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November 24, 2005

Celebrating Diversity

Those of you who are familiar with this website and know a little more about me know that I have had a profound interest in people from other cultures for a long time. Learning different languages naturally went hand in hand with this cultural curiosity.

Ever since I was a child I have tried to make a connection with people from other places, and my arrival in Toronto just over 19 years ago was one of the most eye-opening experiences I ever had, simply because all of a sudden I was dropped into this most multicultural of cities. Suddenly I was surrounded by people from all over the world - what an amazing change from my experience growing up in my ethnically homogeneous little country town in Austria.

Throughout the last 19 years in Toronto I have truly come to enjoy and embrace diversity, and in my full-time business, www.textronics.com, a language and translation services company, I have the opportunity to work with people from all over the world.

On November 18, 2005 Textronics organized a breakfast event which was themed “New Canadians – The Essential Business Asset”. We held this event jointly with Skills for Change, a well-known Toronto immigrant settlement organization that helps New Canadians find jobs and adjust to the Canadian workplace. This joint event was intended to recognize the great collaboration between Textronics and Skills for Change which has successfully placed a number of SfC-trained New Canadians with Textronics. The Toronto Board of Trade actually facilitated this connection when they put me at the same table at a networking luncheon last year with David Hughes, Administration Manager at Skills for Change, which gave me a chance to learn about this wonderful organization.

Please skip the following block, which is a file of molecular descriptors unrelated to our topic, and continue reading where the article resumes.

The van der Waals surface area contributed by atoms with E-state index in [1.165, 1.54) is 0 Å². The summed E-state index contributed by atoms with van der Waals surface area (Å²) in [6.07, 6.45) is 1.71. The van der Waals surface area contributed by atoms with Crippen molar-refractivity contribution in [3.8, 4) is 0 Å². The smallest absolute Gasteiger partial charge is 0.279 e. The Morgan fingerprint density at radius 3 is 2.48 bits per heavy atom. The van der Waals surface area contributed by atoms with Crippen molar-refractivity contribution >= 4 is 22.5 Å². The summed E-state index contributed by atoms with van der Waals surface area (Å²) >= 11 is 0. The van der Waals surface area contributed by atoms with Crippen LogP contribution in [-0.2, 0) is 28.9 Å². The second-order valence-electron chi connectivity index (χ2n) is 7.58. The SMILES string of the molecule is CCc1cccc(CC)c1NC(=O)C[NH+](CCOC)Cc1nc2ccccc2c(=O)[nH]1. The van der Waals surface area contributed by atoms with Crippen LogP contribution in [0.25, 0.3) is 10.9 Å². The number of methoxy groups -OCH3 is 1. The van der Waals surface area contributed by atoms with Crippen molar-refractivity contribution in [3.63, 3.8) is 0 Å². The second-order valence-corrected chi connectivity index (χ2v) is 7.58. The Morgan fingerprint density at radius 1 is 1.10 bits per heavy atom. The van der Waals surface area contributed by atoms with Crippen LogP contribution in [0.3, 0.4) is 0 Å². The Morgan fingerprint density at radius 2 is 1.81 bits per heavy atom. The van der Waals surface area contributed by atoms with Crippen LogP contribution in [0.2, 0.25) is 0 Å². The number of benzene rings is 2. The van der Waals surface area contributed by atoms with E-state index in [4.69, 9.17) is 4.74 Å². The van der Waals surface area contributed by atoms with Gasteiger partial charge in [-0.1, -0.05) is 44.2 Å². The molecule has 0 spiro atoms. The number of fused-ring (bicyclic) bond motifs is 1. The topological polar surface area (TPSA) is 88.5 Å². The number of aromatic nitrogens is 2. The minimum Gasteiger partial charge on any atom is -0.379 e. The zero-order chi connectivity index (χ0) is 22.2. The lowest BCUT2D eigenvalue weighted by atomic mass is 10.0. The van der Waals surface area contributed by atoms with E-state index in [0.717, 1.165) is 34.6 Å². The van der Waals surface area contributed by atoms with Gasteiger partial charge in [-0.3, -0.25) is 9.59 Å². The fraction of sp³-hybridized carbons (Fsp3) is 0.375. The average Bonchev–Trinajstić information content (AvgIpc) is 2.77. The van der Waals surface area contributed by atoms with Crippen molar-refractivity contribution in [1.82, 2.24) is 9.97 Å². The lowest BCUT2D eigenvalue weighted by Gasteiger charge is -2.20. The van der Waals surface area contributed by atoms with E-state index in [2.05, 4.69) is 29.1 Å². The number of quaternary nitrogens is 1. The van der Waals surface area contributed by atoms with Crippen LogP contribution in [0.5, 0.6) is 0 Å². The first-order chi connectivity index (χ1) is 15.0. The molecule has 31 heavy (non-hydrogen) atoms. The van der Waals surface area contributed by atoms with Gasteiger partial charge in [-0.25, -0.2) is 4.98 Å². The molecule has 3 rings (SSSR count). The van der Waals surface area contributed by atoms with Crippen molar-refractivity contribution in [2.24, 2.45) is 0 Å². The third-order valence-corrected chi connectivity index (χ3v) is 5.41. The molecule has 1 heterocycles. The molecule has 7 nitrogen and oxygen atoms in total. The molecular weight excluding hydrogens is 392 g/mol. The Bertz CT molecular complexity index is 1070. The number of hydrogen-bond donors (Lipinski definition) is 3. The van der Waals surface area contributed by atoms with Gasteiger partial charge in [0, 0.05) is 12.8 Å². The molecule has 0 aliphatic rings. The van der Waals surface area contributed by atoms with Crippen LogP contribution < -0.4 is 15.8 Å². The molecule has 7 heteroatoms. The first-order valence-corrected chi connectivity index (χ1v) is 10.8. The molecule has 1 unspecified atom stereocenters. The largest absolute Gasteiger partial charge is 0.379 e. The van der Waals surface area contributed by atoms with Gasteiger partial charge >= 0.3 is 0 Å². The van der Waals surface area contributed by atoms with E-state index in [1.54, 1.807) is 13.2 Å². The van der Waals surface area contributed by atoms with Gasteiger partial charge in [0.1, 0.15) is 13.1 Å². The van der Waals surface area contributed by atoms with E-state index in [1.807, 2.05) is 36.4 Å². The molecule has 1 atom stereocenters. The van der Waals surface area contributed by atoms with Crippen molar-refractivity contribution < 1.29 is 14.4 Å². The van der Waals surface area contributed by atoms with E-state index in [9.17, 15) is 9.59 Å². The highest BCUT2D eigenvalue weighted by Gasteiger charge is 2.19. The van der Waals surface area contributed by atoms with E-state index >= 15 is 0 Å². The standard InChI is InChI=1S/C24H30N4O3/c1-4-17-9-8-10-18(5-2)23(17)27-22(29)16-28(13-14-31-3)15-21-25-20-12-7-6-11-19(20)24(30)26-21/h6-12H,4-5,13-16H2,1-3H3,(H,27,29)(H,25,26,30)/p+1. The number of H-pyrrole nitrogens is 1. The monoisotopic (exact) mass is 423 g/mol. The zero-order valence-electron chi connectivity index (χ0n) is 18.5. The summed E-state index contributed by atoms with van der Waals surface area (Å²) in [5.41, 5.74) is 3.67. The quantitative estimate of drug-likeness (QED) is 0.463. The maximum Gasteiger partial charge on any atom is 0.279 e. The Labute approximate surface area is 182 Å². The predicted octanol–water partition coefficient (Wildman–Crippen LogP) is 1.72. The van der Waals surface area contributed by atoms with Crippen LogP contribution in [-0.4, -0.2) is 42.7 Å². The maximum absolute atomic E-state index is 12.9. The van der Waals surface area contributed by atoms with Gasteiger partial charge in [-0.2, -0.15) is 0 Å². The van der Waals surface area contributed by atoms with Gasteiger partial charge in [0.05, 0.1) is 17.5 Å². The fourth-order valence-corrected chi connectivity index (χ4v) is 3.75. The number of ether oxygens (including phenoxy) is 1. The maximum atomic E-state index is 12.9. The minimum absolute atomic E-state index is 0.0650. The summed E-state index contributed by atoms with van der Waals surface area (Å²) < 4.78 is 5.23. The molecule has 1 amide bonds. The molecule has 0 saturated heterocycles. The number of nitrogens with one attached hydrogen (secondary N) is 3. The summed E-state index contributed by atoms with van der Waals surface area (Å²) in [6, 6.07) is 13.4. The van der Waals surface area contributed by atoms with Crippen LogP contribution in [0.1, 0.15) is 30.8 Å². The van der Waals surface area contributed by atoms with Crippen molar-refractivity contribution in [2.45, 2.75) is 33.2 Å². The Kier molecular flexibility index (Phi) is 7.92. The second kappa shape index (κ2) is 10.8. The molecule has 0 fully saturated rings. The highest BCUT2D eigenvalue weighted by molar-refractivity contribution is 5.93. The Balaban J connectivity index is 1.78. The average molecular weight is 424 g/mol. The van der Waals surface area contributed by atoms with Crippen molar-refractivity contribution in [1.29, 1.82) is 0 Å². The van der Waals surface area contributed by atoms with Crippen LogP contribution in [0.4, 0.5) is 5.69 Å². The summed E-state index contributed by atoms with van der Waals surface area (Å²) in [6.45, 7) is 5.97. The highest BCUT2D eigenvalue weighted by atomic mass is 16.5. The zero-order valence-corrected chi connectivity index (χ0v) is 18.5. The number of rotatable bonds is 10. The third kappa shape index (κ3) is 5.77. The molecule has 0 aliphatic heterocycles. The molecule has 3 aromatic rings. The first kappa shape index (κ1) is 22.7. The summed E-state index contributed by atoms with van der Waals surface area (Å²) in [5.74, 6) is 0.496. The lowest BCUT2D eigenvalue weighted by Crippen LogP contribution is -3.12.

We also celebrated the fact that Textronics has been in business for 15 years, and the contribution of Textronics’ team members, most of whom are New Canadians and came to us through Skills for Change. Our team at Textronics today includes individuals from China, Russia, Pakistan, Mexico, Ethiopia and Austria, and our multi-lingual, multi-cultural workplace experience has become one of our key success factors.

Our multi-cultural team with Bruce Bell (4th from left)

After David's welcome, our breakfast event was kicked off by a humorous ice-breaking session presented by “Dr. Giggles”, Nelson Briceno from Skills for Change, who made us stretch, practice laughing and taught us some basic salsa moves. A nice way of waking people up on a cold November morning....

With an appropriately warmed up crowd, Jane Cullingworth from Skills for Change gave us an overview of SfC services, and Michael Small, co-founder of the IBM Visible Minority Council, emphasized the importance of integrating New Canadians into our workplaces. In light of recent events in Europe (i.e. the riots all over France) many of us realize the critical importance of successful immigrant integration.

Last but not least, the entire team at Textronics had a chance to speak about their immigrant experiences. Starting with myself, who came to Toronto from Europe more than 19 years ago, we continued with 4 other team members, Munira, Olga, Vanessa and Khurram, who have all been in Canada for a relatively short time. They all talked about the difficulties that immigrants generally face when they come to Toronto and want to enter the workforce. The importance of Skills for Change as an organization who makes this transition much smoother became plainly obvious in the light of these real-life experiences of these New Canadians.

The event was well attended by people from organizations such as the Royal Bank, IBM Canada, the City of Toronto, the Toronto Board of Trade, Rogers Communications, Alliance Atlantis Communications, CGA Ontario and many more. Telelatino, a local Latin television station, recorded the event and will feature it later this month. The positive feedback has encouraged us to look into additional ways of promoting newcomer talent and diversity in Toronto.